Photo: Bob McDonnell, governor, Virginia. Photo courtesy of Virginia Governor's Office


Virginia Gov. Bob McDonnell announced Tuesday, April 6, the state has renegotiated its IT services and management agreement with Northrop Grumman, a $2.3 billion deal that has been plagued by cost overruns and service problems.

The new terms add $105 million in cash payments to the vendor over the next decade, but state officials said that expenditure was preferable to killing the deal outright, which would've cost Virginia "at least $353 million if terminated for cause and $685 million if terminated for convenience."

The renegotiation is the latest step Virginia has taken to remedy its IT management. Last month, McDonnell named former lawmaker Samuel Nixon the state CIO in a restructuring of the Virginia Information Technologies Agency's (VITA) governance.

"Northrop Grumman will create rapid response teams to better address IT service issues as they happen," McDonnell said in a statement about the restructured agreement. "Virginia employees will find a completely restructured help desk operation that is more responsive and service-oriented. These and other operational improvements will allow VITA to better manage IT functions for the state. Northrop Grumman will now bill VITA on a usage basis, rather than on a fixed baseline. This makes far more sense in a contract of this nature."

According to McDonnell's office, the terms of the new contract include:

Performance Improvements

  • creates Rapid Response teams -- assignment of additional on-site resources with additional abilities to quickly resolve individual IT issues;
  • expedites replacement of damaged desktops and laptops by replacing equipment within 24 hours of repair determination;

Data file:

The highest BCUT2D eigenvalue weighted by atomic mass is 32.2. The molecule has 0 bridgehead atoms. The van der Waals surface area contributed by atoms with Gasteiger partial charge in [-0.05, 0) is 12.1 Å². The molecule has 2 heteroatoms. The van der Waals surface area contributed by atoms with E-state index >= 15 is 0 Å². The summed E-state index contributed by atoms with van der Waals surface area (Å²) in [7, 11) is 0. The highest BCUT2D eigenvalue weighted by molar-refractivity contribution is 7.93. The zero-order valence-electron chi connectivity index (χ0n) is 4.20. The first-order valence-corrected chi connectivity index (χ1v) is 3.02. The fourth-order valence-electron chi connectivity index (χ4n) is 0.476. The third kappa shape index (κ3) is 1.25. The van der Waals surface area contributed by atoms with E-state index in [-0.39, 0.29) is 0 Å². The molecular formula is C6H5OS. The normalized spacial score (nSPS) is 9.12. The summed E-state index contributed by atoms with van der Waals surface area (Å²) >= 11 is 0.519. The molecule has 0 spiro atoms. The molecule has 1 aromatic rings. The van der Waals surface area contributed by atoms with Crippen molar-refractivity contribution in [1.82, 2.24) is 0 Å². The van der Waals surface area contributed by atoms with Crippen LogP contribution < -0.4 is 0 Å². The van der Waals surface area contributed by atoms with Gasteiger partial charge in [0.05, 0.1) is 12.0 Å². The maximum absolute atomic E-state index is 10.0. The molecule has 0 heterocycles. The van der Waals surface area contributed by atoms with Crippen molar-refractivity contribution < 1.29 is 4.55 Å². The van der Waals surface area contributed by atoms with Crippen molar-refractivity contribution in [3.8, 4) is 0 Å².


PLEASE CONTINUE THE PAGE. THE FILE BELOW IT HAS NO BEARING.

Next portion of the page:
• overhauls help desk services -- a top-to-bottom review of current procedures to implement changes outlined in the agreement and other suggested improvements. Changes include the creation of one-hour password reset and encryption password reset that were reduced from three to five days; 
  • redesigns work-order process. Changes in procurement process to more automated format to ensure a more timelier response; 
  • formalizes agreement for Northrop Grumman to develop a new technology investment council for agency involvement; and
  • moves forward on long-delayed migration plans for all desktop operating system upgrades, Exchange server and Microsoft Office platform upgrades, all beginning in 2010.

Operational Efficiencies

  • consolidates and strengthens performance-level standards, with a 15 percent increase in penalties if Northrop Grumman fails to perform on clearly identified and measured performance standards;
  • improves Incident Response teams to determine technology failures and expedite repair; 
  • institutes clear performance measurements for Northrop Grumman that agencies can easily track; 
  • creates an enhanced dispute resolution process;
  • adds new services to the contract, such as improved disaster recovery and enhanced security features; and
  • establishes a three-month review period for performance under the revised agreement ending June 25, which allows Virginia to test new operational, financial and contractual changes to ensure significantly improved contractor performance in a short time frame.

Financial

  • Virginia releases $15 million in previously withheld contract payments after deducting $1 million in performance level penalties;
  • the prior gubernatorial administration negotiated contract modification that included $196 million in additional cash payments over six years with an average payment of $32.5 million a year; and
  • current revision includes $105 million in additional cash payments over nine years with a net present value cost of $63 million.